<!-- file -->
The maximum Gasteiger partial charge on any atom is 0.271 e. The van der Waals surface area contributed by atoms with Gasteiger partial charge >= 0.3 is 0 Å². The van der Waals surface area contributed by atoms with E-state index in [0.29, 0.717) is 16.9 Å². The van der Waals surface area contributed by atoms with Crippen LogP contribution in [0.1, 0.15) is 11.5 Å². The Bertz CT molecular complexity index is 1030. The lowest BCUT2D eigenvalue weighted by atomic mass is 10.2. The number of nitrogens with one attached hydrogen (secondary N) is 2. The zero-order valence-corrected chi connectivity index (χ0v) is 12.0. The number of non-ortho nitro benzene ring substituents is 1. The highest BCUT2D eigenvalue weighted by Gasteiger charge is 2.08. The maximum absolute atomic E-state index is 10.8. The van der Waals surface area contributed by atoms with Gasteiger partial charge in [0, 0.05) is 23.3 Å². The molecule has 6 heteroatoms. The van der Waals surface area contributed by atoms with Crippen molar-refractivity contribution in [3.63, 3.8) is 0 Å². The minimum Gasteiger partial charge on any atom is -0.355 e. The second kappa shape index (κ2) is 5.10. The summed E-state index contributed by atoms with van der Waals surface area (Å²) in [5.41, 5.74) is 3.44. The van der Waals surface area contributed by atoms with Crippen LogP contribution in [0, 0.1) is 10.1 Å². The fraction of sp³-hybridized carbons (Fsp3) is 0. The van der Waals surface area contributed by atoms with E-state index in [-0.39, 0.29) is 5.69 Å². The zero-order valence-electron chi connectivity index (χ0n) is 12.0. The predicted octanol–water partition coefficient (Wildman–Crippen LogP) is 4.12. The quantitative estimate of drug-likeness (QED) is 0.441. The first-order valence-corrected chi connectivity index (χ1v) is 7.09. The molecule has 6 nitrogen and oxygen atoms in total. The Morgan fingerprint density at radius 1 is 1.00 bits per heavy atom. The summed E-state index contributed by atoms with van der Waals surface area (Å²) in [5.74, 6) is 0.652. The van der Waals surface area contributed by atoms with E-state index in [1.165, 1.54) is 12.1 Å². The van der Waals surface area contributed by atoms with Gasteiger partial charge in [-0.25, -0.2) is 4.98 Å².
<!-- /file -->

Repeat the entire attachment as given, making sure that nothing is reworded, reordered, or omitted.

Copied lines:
The maximum Gasteiger partial charge on any atom is 0.271 e. The van der Waals surface area contributed by atoms with Gasteiger partial charge >= 0.3 is 0 Å². The van der Waals surface area contributed by atoms with E-state index in [0.29, 0.717) is 16.9 Å². The van der Waals surface area contributed by atoms with Crippen LogP contribution in [0.1, 0.15) is 11.5 Å². The Bertz CT molecular complexity index is 1030. The lowest BCUT2D eigenvalue weighted by atomic mass is 10.2. The number of nitrogens with one attached hydrogen (secondary N) is 2. The zero-order valence-corrected chi connectivity index (χ0v) is 12.0. The number of non-ortho nitro benzene ring substituents is 1. The highest BCUT2D eigenvalue weighted by Gasteiger charge is 2.08. The maximum absolute atomic E-state index is 10.8. The van der Waals surface area contributed by atoms with Gasteiger partial charge in [0, 0.05) is 23.3 Å². The molecule has 6 heteroatoms. The van der Waals surface area contributed by atoms with Crippen molar-refractivity contribution in [3.63, 3.8) is 0 Å². The minimum Gasteiger partial charge on any atom is -0.355 e. The second kappa shape index (κ2) is 5.10. The summed E-state index contributed by atoms with van der Waals surface area (Å²) in [5.41, 5.74) is 3.44. The van der Waals surface area contributed by atoms with Crippen LogP contribution in [0, 0.1) is 10.1 Å². The fraction of sp³-hybridized carbons (Fsp3) is 0. The van der Waals surface area contributed by atoms with E-state index in [-0.39, 0.29) is 5.69 Å². The zero-order valence-electron chi connectivity index (χ0n) is 12.0. The predicted octanol–water partition coefficient (Wildman–Crippen LogP) is 4.12. The quantitative estimate of drug-likeness (QED) is 0.441. The first-order valence-corrected chi connectivity index (χ1v) is 7.09. The molecule has 6 nitrogen and oxygen atoms in total. The Morgan fingerprint density at radius 1 is 1.00 bits per heavy atom. The summed E-state index contributed by atoms with van der Waals surface area (Å²) in [5.74, 6) is 0.652. The van der Waals surface area contributed by atoms with E-state index in [1.165, 1.54) is 12.1 Å². The van der Waals surface area contributed by atoms with Gasteiger partial charge in [-0.25, -0.2) is 4.98 Å².